Physically, the T 777 V3 looks identical to the T 758 V3 and is in fact, the same width and height while being about an inch deeper. It also weighs 12 pounds more thanks to that toroid and the additional card cages. The front panel is simple and contains just a large volume knob; buttons for source selection, menu, and listening mode; and an information display. To its left is a nav pad that allows many settings to be made without turning on your TV or projector. A small cover on the right opens to reveal RCA, optical, and HDMI inputs.

NAD T 777 V3 AV Surround Sound Receiver Back Panel

The back panel is a card-cage design with five slots that supports NAD’s Modular Design Construction philosophy of “planned evolution” rather than “planned obsolescence.” You will have little trouble upgrading and updating the T 777 V3 for a long time to come. While I don’t believe any product is truly future-proof, this receiver comes about as close as it can to that elusive description.

The AM230 digital audio board houses coax and digital audio inputs plus line outs for four more height channels should you want to install a full 7.1.4 Dolby Atmos system. HDMI inputs number six, five in back and one in front, along with two outputs. All are version 2.0a with HDCP 2.2, ARC, and CEC. Two additional cards carry all the analog inputs and two tape loops, something you won’t find too often these days. You also get multi-channel inputs and pre-outs for use with an external power amp. Control options are extensive with RS-232, an IR hub (one in, three out), and three 12v trigger outputs.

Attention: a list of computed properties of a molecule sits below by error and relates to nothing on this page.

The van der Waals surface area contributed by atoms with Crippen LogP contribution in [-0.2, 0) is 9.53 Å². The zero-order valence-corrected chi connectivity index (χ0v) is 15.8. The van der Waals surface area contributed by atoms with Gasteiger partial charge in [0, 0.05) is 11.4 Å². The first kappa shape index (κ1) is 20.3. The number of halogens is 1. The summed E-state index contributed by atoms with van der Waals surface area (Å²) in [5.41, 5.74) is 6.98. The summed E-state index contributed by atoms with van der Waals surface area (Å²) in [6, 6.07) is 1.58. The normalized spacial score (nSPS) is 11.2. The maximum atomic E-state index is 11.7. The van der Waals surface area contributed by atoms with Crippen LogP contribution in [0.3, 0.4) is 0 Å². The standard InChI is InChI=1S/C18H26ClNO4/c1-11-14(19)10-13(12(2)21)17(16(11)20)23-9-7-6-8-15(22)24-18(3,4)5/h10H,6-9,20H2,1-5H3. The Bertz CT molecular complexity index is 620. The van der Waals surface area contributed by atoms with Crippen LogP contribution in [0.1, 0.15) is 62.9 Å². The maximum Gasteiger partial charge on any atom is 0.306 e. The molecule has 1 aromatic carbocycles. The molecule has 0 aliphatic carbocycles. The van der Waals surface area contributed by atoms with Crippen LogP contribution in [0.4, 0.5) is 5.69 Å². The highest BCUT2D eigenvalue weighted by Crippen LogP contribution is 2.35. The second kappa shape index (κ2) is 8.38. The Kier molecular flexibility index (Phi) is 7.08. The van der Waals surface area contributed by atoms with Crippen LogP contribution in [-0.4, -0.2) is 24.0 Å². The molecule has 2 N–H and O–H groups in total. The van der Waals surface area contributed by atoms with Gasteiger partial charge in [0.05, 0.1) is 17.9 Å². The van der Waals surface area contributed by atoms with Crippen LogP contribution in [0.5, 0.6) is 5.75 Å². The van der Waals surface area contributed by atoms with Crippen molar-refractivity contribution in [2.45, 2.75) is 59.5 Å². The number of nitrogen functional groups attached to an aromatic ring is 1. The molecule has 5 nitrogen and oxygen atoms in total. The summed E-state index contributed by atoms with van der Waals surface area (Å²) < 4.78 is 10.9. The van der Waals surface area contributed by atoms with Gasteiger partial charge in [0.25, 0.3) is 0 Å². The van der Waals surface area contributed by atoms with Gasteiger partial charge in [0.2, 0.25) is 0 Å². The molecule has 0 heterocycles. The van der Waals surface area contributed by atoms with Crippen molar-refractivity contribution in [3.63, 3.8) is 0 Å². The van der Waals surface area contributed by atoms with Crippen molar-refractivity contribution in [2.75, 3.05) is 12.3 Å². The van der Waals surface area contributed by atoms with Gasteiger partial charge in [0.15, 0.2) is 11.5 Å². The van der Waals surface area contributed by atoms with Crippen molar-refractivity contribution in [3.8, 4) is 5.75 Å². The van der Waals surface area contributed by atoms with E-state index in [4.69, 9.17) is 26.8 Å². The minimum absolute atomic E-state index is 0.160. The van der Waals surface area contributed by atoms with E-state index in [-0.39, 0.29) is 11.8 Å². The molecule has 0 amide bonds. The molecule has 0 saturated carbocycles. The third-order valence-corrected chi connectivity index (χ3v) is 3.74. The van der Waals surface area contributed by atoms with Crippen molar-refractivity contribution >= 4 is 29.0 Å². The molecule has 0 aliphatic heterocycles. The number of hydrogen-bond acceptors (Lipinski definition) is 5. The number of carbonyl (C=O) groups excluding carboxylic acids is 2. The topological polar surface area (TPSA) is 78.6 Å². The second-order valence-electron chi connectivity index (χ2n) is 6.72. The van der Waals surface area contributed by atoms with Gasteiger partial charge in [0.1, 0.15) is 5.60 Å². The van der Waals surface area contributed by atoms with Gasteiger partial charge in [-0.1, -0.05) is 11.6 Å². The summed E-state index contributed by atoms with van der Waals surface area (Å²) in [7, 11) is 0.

The photo shows all five slots populated with cards but my sample did not have the analog video board installed. That one costs extra though I can’t imagine too many users opting for it. By default, the four cards I mentioned in the previous paragraph ship with the unit.

NAD T 777 V3 AV Surround Sound Receiver Remote